Stealing data via Internet Explorer 4

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While surfing the Web or reading your email, an intruder from the Internet steals your data without hindrance. A horror vision? Microsofts new Internet Explorer 4 makes it a reality. It allows the hiding of commands in an email or Web page, that secretly send files to unauthorized people.

Internet Consultant Ralf Hueskes, who reviewed IE4 for the German computer magazine c't, considers this security hole a severe problem for end users and companies: "Even a corporate network secured by a firewall is not protected against this attack." The security hole is not an error in the code, but has its reasons in the concept of the program, he says. It even exists when the browsers security options are set to the standard values for "high".

This way it is possible to spy out text and HTML files at least. Whether there are other types of files affected is not cleared up at the moment. The security hole exists in IE4 for Windows 95 and NT. Apparently, the preview version for the Apple Macintosh is not affected. The only obstacle for the intruder: he has to specify exact path names or Intranet addresses for the files. Since a lot of programs, e.g. when running with Windows, use standardized directory names, the thief has a good chance to get the security file for a homebanking program, for example.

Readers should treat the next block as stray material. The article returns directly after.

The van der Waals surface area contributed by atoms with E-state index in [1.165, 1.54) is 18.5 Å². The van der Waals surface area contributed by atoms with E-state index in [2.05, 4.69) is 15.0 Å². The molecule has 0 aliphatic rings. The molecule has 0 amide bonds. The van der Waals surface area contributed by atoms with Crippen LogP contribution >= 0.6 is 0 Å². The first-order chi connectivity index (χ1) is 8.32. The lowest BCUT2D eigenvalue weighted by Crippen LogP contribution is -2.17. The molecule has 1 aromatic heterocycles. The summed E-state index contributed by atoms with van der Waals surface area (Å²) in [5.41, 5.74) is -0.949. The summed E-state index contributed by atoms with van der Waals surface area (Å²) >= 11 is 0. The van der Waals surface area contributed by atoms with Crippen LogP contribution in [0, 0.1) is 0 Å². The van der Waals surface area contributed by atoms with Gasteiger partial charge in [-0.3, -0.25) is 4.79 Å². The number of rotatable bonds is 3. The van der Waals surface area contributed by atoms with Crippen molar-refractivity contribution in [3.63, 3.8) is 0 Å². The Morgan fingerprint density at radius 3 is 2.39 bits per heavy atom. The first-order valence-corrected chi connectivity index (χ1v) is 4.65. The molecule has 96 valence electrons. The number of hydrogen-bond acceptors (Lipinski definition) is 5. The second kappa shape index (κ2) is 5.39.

The trick is quite easy. It is based on Microsofts Dynamic HTML. The intruder hides a so-called IFRAME with a reference to the wanted document in a mail or Web page. While the unsuspicious victim reads, the Microsoft browser or the email client Outlok Express loads the referenced file into an unvisible window. An additional hidden IFRAME then sends it to the hackers server.

At the moment, the only way to protect your data is to disable the setting "Active Scripting" in the basic options of Internet Explorer for all Internet zones. (You can find it in the menu View", Internet options", security", settings".) But then, important program functions are lost - many web offerings are not accessible anymore.

Informed about the test results, Microsoft acted quickly. In the night of Thursday, software developers from the headquarters in Redmond held a telephone conference with editors from c't to get the technical details. They also accessed a German Web server, that was set up especially to demonstrate the security hole. A spokesperson from Microsoft stated afterwards, that a program to correct the problem would presumably be put on Microsoft's Web site on Friday, October 17th. But Microsoft regards the failure not to be severe, he said. It wouldn't be possible to change or destroy files this way.

Detailled information about the IFRAME security hole and protection mechanisms can be read on the Web server of Ralf Hueskes ( and also in the upcoming issue 12/97 of c't, that will be published on October, 27th. (jk)